Home | Tourism & Hotels | Kenya First Lady launches "Hands off our Elephants" campaign

Kenya First Lady launches "Hands off our Elephants" campaign

Font size: Decrease font Enlarge font
First Lady Margaret Kenyatta receives Elephants drawing from 13 year old Richard Rutere during launch at Sankara hotel in Westlands, Nairobi. — at Sankara Hotel - Nairobi. First Lady Margaret Kenyatta receives Elephants drawing from 13 year old Richard Rutere during launch at Sankara hotel in Westlands, Nairobi. — at Sankara Hotel - Nairobi.

First Lady Margaret Kenyatta launched an anti-poaching campaign dubbed “Hands off our Elephants” whose main objective is to educate Kenyans and the world on the need to conserve the elephant for posterity. She also launched the Kenya premier screening of a documentary “Battle for the Elephants”, a new film which exposes the brutal ivory trade and its effect on Africa and Kenya’s elephant populations.

Speaking during the campaign launch at a Nairobi hotel, the First Lady called on all Kenyans and friends of Kenya to take up their responsibility in stopping poaching so as to secure a Kenya where the elephants roam freely.

She emphasized that elephants and wildlife are the country’s future. A gift from God that should be our priority to preserve, enjoy and love.

The First Lady stressed that elephants are also a major tourist attraction to Kenya. Through tourism, she said, the Government earns revenues totaling to 120 Billion shillings annually which is the equivalent of four Thika Super Highways.

Additionally, the First lady said ivory trade threatened over 300,000 jobs in the country with millions of other direct and indirect beneficiaries from tourism being affected.

She regretted the slaughter of 183 elephants by poachers by July this year alone which has reduced their population in the country to approximately 30,000.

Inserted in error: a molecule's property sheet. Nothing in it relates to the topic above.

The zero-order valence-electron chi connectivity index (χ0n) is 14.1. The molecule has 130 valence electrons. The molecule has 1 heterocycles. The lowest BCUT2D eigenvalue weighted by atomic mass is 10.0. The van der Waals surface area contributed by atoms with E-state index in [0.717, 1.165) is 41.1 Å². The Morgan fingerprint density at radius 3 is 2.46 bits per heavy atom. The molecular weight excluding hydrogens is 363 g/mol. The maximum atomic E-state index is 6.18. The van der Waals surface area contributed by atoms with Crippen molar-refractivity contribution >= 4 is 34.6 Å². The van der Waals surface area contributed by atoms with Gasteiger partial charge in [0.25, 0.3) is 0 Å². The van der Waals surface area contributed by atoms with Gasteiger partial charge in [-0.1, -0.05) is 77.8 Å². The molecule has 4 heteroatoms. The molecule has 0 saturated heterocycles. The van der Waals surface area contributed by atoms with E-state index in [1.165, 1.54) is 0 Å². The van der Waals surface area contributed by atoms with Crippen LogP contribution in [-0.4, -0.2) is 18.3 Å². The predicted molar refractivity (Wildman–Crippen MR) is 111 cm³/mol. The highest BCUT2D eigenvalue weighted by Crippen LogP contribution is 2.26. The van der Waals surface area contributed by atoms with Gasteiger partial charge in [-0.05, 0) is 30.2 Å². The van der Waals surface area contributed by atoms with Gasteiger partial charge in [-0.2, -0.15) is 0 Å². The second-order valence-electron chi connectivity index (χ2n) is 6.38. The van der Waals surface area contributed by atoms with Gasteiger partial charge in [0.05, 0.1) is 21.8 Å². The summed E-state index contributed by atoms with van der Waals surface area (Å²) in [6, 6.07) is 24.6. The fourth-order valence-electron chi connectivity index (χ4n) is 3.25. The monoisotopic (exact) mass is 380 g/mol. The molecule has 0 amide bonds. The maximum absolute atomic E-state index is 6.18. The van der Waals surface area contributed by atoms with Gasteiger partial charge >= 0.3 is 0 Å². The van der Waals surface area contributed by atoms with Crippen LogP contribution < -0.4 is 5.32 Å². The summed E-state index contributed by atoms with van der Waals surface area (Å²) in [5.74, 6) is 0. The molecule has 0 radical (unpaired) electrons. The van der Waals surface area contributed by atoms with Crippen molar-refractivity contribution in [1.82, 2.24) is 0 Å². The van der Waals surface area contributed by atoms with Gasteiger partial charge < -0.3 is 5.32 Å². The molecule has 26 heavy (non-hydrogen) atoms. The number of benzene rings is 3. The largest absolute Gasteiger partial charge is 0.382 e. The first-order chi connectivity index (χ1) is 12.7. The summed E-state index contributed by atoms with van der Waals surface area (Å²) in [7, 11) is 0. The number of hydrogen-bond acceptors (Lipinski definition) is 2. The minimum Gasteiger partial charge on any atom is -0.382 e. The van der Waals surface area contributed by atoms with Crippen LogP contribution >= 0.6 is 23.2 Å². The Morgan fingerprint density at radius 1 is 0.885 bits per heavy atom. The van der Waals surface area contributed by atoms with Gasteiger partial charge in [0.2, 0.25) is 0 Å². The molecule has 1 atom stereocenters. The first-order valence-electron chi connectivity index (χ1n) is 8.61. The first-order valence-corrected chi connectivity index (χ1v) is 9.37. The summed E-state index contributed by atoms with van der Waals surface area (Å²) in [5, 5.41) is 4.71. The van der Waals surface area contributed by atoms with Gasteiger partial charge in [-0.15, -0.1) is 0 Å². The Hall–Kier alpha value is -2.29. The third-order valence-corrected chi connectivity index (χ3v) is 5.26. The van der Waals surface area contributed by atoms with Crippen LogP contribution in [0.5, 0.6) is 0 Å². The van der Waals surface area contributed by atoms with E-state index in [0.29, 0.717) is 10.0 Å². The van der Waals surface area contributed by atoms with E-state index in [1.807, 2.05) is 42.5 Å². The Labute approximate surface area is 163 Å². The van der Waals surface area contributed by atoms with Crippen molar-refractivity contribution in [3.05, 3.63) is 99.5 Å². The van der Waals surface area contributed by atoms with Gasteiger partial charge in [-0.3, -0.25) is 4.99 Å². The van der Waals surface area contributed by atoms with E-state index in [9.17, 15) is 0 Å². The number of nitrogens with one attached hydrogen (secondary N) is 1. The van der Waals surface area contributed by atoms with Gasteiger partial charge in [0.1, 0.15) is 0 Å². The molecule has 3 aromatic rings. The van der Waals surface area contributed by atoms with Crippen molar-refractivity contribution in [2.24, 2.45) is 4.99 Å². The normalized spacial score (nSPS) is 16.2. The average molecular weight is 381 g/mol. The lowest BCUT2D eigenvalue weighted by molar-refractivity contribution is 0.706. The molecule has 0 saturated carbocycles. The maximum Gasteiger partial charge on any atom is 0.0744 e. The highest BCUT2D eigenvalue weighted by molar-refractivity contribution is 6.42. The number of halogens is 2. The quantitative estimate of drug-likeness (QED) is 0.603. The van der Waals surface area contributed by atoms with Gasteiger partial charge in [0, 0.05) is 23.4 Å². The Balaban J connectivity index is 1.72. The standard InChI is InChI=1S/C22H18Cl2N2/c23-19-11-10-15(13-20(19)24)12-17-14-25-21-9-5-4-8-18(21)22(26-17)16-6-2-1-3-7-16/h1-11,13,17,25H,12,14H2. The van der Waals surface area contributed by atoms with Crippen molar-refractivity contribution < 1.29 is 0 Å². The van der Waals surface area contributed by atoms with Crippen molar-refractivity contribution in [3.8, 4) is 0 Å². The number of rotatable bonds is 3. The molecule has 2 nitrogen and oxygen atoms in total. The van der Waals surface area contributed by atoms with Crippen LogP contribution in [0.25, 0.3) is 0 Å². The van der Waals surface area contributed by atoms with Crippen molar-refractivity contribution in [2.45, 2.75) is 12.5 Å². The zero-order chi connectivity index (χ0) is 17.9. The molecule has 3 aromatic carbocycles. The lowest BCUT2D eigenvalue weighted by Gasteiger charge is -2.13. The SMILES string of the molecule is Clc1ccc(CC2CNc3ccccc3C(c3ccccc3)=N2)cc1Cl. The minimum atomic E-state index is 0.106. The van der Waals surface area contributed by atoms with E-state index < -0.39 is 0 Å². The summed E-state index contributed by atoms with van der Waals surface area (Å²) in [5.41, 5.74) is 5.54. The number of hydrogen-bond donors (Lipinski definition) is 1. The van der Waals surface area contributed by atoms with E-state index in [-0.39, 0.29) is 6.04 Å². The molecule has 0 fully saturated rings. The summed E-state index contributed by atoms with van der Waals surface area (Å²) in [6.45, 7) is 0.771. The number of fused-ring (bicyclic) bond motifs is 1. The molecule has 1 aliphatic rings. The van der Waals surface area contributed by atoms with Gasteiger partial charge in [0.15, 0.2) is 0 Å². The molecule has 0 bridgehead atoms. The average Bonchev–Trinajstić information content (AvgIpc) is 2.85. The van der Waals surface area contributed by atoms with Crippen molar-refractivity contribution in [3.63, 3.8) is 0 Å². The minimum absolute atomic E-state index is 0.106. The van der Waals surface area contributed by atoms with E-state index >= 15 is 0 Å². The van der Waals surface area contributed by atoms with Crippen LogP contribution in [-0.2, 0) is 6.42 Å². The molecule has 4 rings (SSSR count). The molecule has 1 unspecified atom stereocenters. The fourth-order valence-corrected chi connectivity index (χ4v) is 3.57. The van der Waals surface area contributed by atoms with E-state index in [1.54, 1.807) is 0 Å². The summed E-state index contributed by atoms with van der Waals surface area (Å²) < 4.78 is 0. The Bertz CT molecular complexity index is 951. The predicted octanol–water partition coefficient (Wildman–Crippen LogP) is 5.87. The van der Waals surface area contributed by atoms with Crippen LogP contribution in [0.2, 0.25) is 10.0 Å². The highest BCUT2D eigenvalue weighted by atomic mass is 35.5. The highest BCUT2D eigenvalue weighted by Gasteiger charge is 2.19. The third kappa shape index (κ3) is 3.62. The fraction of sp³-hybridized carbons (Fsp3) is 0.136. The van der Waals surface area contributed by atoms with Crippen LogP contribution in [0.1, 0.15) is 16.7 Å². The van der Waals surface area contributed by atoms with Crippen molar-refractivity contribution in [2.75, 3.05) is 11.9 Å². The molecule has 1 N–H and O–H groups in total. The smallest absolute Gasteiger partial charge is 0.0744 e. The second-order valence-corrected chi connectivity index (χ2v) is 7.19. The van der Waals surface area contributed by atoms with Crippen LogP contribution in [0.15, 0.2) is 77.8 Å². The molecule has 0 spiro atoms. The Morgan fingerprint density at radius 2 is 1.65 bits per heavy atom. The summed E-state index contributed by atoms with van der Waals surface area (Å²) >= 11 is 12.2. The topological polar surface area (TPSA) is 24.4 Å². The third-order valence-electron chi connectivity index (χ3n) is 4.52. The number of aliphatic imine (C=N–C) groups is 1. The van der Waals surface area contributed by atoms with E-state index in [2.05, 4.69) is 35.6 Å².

The First Lady said, “The statistics are alarming! Currently, our elephant population in Kenya has reduced to stand at approximately 30,000. Note that over 183 elephants have been slaughtered this year. And we are only in July!”

She added, “How can we stand by while one of the world’s most amazing species is driven to extinction? This is a recipe for instability and poverty, and the very stability of our beloved nation will be threatened”.

The First lady called on Kenyans and conservationists in general to pool resources towards stopping the escalating trend of elephant poaching in the country.

She added, “Unless this crisis is averted, in ten years there will be no wild elephants left in Kenya! Ten years – my own grandchildren will never see wild elephants. It is a thought too painful to imagine”. Like humans, elephant families that have lost their leaders will struggle, and without the wisdom and experience of their elders many will perish in times of hardship”.

The First Lady, who has been championing wildlife conservation, affirmed her personal commitment to the campaign so that together with other conservationists real solutions can be generated to save the African wild elephant.

“Whenever I see elephants, I marvel: At their grace. At their wise and ancient nobility. At their power and gentleness. At the very Majesty of who they are. And the more I learn about these remarkable beings, the more committed I become to saving them.” She said.

The First Lady commended KWS for the amazing work they are doing, directly or indirectly to fight poachers at the frontline. She also singled out for praise, the International Fund for Animal Welfare (IFAW) and partners who have just secured a critical land corridor for elephants in Amboseli.

She received 600 letters from school children to the President to support the anti-poaching campaign and acknowledged the role played by communities in Northern Kenya for assisting in the arrest of poachers. 

The First Lady lauded Jim Nyamu who recently just completed his 1,500 KM walk to raise awareness about conservation of the elephant at the grassroots.

Cabinet Secretary Prof. Judy Wakhungu, conservationists Dr Richard Leakey, Dr. Paulu Kahumbu and film maker John Heminway urged Kenyans to join hands in the campaign against poaching and conserve elephants as a national heritage.

Article from PSCU

  • email Email to a friend
  • print Print version
  • Plain text Plain text
No tags for this article
Rate this article